VANCOUVER, BRITISH COLUMBIA — Glioblastoma. It’s a scary and ugly word that you do not want staring you in the face. It has the power to wreck your life, as it has mine. Glioblastoma is the name of the worst kind of brain cancer the world knows. Like a horror movie villain, it returns time and again, growing meaner, faster and more determined with each appearance. Every day, 27 Canadians are diagnosed with terminal brain cancer. On April 7 of this year, 26 of them were strangers to me.
We have learned a lot about Canada’s dining scene since 2012, when the annual ranking of the nation’s best restaurants was launched. Each year, we celebrate the best in dining across the country. Each year, there are exalted debuts and happy restaurateurs, and there are also notable, high-quality restaurants that are left off the list, and these omissions concern their chefs, owners and supporters.
My wife would never call herself a foodie. She was a picky eater who loved salads, eggs for breakfast, sweet treats, and spicy foods. Recognizing flavour profiles or the effects avant-garde cooking techniques such as molecular gastronomy have on the food on her plate was never her thing. Neither was adventurous eating. She didn’t like pork belly, foie gras, or anything raw, including sushi. Yet, Julia became one of the best photographers of food and the chefs who prepare it I’ve ever known.
Muck Rack makes it simple to find people, tweets, or articles that mention any name, keyword, company, hashtag etc. We've compiled this guide to help you make the most of your search.
Selecting a term
Start searching tweets, articles from media outlets, articles mentioned in tweets, journalists'
names, titles and bios with some suggested searches:
Companies or Topics (e.g. iPhone, Microsoft)
Phrases (e.g. "cloud computing") — use quotes to keep the terms together
Twitter handles (e.g. @username) — returns those who have mentioned or replied to
Names (e.g. "David Pogue")
Hashtags (e.g. #sxsw, #london2012)
Bio details (e.g. vegan, Olympics, father)
Muck Rack's Advanced Search allows for many boolean operators.
Find results that mention multiple specified terms, use AND or
+. For example, ensure each result contains both Elon Musk and Mark Zuckerberg by
searching Obama AND Romney or Obama + Romney.
Use the operators OR or , to broaden your search when you'd like either of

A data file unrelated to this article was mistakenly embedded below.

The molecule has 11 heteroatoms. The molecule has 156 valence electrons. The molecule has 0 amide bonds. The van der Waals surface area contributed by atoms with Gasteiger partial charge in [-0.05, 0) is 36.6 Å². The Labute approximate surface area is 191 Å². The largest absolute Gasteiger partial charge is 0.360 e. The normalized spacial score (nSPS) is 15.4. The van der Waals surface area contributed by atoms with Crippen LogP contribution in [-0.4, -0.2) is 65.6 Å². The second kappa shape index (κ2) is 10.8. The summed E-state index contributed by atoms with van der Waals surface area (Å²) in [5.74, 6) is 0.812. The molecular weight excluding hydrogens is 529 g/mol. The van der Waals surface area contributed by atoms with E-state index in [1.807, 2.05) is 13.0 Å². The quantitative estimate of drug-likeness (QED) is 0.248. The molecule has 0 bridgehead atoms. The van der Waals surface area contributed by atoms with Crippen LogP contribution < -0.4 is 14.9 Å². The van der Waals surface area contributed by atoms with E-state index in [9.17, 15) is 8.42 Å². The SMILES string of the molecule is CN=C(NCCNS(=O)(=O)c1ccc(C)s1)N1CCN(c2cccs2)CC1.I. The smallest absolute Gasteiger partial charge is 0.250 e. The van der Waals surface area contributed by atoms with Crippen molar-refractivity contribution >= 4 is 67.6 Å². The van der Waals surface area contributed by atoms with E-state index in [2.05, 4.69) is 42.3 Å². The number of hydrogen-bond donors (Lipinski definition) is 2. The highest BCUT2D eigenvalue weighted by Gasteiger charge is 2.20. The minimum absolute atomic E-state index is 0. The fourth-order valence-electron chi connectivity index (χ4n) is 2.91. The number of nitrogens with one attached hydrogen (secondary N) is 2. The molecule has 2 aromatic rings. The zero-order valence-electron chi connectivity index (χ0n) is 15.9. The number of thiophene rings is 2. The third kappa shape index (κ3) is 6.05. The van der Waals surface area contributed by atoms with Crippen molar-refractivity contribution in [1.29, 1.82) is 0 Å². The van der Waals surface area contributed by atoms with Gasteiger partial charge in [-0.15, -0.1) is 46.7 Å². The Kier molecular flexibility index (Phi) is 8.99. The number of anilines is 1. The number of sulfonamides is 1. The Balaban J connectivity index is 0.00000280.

multiple terms to appear in results. (This is the default behavior of our search when no operators
are used.) For example, search for democrat OR republican to find results that refer to
Democrats and/or Republicans.
Use NOT or - to subtract results from your search. For
example, searching Disney will yield results about the Walt Disney Company as well as Walt Disney
World Resort. To exclude mentions of Disney World, search for Disney -World or Disney
When using one of these operators with a phrase, enclose it in quotation marks. For example, you can
find results about smartphones excluding Apple's iPhone 4S by searching smartphone -"iPhone
Exact case matching or punctuation
If you're searching for a brand name or keyword that relies on specific punctuation marks or capitalization, you can
find results that match your exact query by adding matchcase: before the keyword you're searching for, like matchcase:E*TRADE .
Use parentheses to separate multiple
boolean phrases. For example, to find journalists talking about having fun in Disney World or
Disneyland, search for ("disney world" OR disneyland) AND fun.
An asterisk can be used to search for any variation of a root word truncated by the asterisk. For example, searching for admin* will return results for administrator, administration, administer, administered, etc.
A near operator is an AND operator where you can control the distance between the words. You can vary the distance the near operation uses by adding a forward slash and number (between 0-99) such as strawberries NEAR/10 "whipped cream", which means the strawberries must exist within 10 words of "whipped cream".